"And the Word became flesh and dwelt among us, and we have seen his glory, glory as of the only Son from the Father, full of grace and truth. (John bore witness about him, and cried out, “This was he of whom I said, ‘He who comes after me ranks before me, because he was before me.’”) For from his fullness we have all received, grace upon grace. For the law was given through Moses; grace and truth came through Jesus Christ. No one has ever seen God; the only God, who is at the Father's side, he has made him known."
In the beginning, the Word was God. By the end, the Word is both God and man. He who was in the beginning with God did not consider equality with God something to be grasped, something to be lauded – He chose instead to take on flesh. St. Athanasius, in his work On the Incarnation, said it this way: “For He was made man that we might be deified; and He manifested Himself by a body that we might receive the idea of the unseen Father; and He endured the insolence of men that we might inherit immortality.” The Word comes to us as we are so that we might put on Christlikeness and take a new place in the family of God.
Growing up as an only child, I had a very strong relationship with my mom and dad. They were basically the only people with whom I spent any time at all! We were often identified as “the Three Musketeers” because of our closeness and similarity. My stories often revealed to the outside world the fun things that went on in our household (and, as all parents are well aware, that often included the embarrassing stories too). In particular, what often surprised people was the stories of my dad. To most of the world, he’s the most silent human being one would ever encounter, but I never knew my dad in that way. To me, he was the jokester, the man with a big heart who did everything to take care of the ones he loved. My stories of my dad to my friends would often elicit the reaction, “Your dad said that?!” No one ever saw that side of him except for me and my mom.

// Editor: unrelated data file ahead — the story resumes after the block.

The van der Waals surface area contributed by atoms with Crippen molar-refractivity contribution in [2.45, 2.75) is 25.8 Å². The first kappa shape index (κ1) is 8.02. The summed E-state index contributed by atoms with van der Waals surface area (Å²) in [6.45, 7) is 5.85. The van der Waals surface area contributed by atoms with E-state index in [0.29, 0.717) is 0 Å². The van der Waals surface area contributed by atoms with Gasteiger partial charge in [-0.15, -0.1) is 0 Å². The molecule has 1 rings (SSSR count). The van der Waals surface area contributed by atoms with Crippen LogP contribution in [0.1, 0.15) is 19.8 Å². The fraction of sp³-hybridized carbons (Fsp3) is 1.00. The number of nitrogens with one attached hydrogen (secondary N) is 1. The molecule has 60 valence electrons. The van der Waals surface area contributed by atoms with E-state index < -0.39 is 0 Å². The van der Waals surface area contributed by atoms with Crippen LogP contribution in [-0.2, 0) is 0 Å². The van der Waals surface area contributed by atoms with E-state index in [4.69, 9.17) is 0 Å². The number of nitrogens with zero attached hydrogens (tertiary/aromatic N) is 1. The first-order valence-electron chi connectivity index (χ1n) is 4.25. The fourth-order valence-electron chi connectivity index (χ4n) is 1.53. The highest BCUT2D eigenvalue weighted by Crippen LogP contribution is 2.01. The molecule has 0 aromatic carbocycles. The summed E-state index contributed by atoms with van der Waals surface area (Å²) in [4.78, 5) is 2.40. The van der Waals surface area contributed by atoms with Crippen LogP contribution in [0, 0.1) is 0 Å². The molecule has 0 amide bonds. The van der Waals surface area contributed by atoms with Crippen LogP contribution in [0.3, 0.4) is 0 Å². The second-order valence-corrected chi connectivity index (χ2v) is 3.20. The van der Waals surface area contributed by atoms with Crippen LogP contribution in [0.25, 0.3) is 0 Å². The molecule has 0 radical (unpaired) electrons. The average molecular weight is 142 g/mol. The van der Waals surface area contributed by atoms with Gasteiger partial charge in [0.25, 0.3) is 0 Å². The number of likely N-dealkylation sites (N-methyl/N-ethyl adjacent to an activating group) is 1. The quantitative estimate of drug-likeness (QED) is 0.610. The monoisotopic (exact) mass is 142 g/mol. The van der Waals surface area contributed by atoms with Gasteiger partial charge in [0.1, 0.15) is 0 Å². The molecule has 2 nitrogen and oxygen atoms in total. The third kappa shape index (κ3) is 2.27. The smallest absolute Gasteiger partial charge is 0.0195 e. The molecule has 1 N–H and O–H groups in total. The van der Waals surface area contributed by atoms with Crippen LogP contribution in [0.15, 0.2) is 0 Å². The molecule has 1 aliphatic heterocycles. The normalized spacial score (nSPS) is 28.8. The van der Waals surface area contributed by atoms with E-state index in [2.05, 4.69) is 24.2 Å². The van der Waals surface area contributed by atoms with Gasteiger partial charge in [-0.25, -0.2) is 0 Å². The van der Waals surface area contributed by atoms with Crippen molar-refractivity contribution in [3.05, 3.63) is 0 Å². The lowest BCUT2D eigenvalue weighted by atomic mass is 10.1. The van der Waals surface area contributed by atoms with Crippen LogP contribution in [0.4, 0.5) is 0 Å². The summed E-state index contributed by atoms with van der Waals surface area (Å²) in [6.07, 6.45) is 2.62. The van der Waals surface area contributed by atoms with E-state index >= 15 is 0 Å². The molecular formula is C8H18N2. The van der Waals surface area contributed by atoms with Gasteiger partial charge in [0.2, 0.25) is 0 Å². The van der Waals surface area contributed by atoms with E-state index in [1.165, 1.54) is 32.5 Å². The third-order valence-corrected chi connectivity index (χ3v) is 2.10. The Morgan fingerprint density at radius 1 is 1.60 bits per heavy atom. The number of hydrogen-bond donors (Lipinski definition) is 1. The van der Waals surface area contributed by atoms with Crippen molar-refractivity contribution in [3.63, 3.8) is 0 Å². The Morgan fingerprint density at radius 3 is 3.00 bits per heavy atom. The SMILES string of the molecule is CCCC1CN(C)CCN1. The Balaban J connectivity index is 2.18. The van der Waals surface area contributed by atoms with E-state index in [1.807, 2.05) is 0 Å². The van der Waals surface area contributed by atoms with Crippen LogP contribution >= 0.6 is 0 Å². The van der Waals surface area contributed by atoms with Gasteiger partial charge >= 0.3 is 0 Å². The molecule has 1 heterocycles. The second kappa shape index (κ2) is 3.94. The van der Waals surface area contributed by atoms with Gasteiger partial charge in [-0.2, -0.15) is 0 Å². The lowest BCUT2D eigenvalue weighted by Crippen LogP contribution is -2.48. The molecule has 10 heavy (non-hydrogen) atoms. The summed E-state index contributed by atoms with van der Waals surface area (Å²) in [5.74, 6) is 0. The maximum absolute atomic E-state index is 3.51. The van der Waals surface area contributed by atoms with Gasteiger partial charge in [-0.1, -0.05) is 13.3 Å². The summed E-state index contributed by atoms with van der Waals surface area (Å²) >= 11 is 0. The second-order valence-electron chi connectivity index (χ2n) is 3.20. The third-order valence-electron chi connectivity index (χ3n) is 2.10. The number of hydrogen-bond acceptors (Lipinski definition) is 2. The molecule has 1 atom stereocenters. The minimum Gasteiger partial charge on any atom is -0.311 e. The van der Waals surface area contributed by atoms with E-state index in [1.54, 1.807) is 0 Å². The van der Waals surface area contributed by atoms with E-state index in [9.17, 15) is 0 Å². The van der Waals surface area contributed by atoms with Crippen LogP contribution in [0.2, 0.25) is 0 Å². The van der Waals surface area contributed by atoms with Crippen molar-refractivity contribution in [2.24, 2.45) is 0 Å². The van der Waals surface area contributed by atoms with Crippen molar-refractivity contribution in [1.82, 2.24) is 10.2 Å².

When Christ comes to us in flesh, He comes directly from the house of His Father and reveals something that no prophet could ever show us. Prophets were a lot like God’s co-workers; although they knew God in a certain setting, they didn’t know much beyond the workplace. Christ, on the other hand, knew what it was to live in the Father’s house. He had seen the tears shed in the Kingdom of Heaven. He had seen the joys the Father expressed at seeing His children walk in righteousness. It was not simply that Christ showed up to act like one more prophet – it was that He had seen the Father as only a Son could, and He was excited to share the stories He had with us. He could introduce us to the Father as no one else was capable of doing.
Father, what a gift it is to know You – and I have this privilege because of the work of Your Son. Thank You for the stories He shared with us, for the kindness and mercy which He demonstrated toward us, and for the love which He modeled. Part of my time walking with You is about preparing my heart, mind, and soul for conformity to Christ’s own image, and I pray that You would guide my feet in His own footsteps every single day. I love you – but I only know what it is to love because You first showed love to me.